Updated: Feb 28, 2021
She is becoming a woman. This is a relatively generic phrase encapsulated within cultures around the world that carries the inconceivable weight of change and expectation. Often, this phrase carries shame too. To become a woman is a rite of passage. The process is riddled with presentations of sanitary materials and an explanation of the wonders of why a girl changes and how she will live with those changes. But to become a woman in societies like India’s comes with a set of challenges that are so vastly different from our own. Getting their first period leaves rural Indian women at a great disadvantage. It closely tethers their potential as humans to their identity as women and nothing more. There is a dire need of access to education and resources surrounding menstruation, sanitation, and health amongst Indian women in order to better other facets of their lives. Becoming a woman in rural India is not met with celebration but instead with shame, silence, and confusion.
Early adolescence is a time of exploration and expectations. It is during this time that children are taught how to act in society within the codes and guidelines provided to them, often differing based on gender. These socially constructed norms are the result of a gender binary, one that has informed society of what is expected for women. To be a woman means to act like a woman, and to live within those guidelines is intrinsically expected. An example of this phenomenon is illustrated when women often feel under pressure to conform to the stereotype of subordination or “people pleasing”, which leads to diminished vocalization of their ideas or needs. These social rules extend into distinctions in roles, behavior and power that is inherently associated with masculinity and femininity.
Thus, menstruation, and the way that it is perceived, has a direct relationship with the manner in which society interacts and acknowledges women. In studying different cultures around the world, it has been found that “young adolescents in different cultural settings commonly endorse norms that perpetuate gender inequalities, and that parents and peers are especially central in shaping such attitudes” The bulk of these gender inequalities negatively affect women.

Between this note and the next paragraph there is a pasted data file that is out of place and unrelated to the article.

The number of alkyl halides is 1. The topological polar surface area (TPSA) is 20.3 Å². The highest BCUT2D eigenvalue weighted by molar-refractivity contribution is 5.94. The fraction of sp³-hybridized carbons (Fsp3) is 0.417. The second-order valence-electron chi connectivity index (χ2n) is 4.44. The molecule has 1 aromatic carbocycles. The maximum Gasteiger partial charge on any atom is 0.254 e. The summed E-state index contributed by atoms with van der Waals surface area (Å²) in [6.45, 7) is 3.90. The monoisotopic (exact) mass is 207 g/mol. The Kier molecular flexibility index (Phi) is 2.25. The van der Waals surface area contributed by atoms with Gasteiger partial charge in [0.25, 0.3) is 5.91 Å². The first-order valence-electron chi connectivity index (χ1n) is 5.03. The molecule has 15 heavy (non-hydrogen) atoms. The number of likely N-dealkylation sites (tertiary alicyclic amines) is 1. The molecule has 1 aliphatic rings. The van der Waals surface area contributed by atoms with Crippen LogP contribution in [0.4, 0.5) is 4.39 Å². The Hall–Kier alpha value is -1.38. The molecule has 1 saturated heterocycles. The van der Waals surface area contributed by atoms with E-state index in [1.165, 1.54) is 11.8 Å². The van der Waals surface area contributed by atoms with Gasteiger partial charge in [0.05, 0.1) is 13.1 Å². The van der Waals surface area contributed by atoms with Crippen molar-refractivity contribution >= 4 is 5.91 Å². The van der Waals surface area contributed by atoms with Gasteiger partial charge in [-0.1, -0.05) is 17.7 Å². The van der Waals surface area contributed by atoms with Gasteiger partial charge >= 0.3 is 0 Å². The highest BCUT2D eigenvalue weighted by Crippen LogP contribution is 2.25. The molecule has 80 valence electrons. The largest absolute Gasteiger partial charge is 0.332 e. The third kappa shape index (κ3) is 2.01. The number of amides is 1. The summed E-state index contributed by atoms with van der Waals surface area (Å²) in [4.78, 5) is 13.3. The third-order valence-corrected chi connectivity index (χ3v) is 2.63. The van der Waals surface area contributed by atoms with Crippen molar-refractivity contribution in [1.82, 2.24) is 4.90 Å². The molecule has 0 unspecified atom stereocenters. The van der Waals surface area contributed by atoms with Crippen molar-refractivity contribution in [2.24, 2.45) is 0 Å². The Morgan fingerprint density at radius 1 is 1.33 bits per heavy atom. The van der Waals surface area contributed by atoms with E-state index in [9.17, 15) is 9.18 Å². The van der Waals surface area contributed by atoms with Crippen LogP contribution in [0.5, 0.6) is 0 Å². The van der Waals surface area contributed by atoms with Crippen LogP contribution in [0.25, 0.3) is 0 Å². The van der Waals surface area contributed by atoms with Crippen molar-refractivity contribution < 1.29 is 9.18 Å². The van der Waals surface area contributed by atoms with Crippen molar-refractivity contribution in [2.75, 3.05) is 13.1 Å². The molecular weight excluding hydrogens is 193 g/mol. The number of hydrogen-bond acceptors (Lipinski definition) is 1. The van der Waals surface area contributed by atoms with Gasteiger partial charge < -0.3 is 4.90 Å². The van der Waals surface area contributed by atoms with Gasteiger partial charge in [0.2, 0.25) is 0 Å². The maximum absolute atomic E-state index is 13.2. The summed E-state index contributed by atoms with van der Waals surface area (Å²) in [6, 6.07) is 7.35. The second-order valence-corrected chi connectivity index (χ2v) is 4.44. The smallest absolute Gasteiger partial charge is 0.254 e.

In India, the lack of education surrounding sexual health is an epidemic. A poverty-stricken society that boasts as the world’s second most populated country, India has been the epicenter of fairly recently uncovered information regarding just how severe the lack of resources and equity offered to women really is.
The region is heavily dictated by differing cultural beliefs and religious attitudes; however, when it comes to menstruation, India’s women are united on their lack of information. Unicef found that “87% of the women and girls do not have any knowledge about the purpose of menstruation as a biological process” in India. That constitutes nearly half a billion women. In the global north, we take for granted how readily accessible information is– a quick Google search is available for anyone with a smartphone. Yet, a number of women greater than the entire population of the United States of America neither understands the changes their body goes through that caused them to become women nor are ever explained why by someone knowledgeable.
10% of the girls in India believe menstruation is a disease, 66% of Indian girls do not know anything about menstruation before their first period, and ultimately 23% of rural Indian girls stop going to school after having their first period.
These statistics are indicative of the rigid gender norms that govern Indian society. Women are expected to stay home, usually do not get jobs, and are targeted victims of violent crimes. Many Indian girls, on average, get married five years earlier than their American counterparts and “familial expectations” require women to be young, beautiful, quiet, and eager to please their in-laws to bring honor to their families. The notions of “gender-appropriate” behavior govern Indian women in what they can do financially and professionally, what they wear, who they answer to, and how they live their lives. Ultimately, the statistics regarding the number of women not having proper education about their sexual health and sanitation leads to further implications in their health.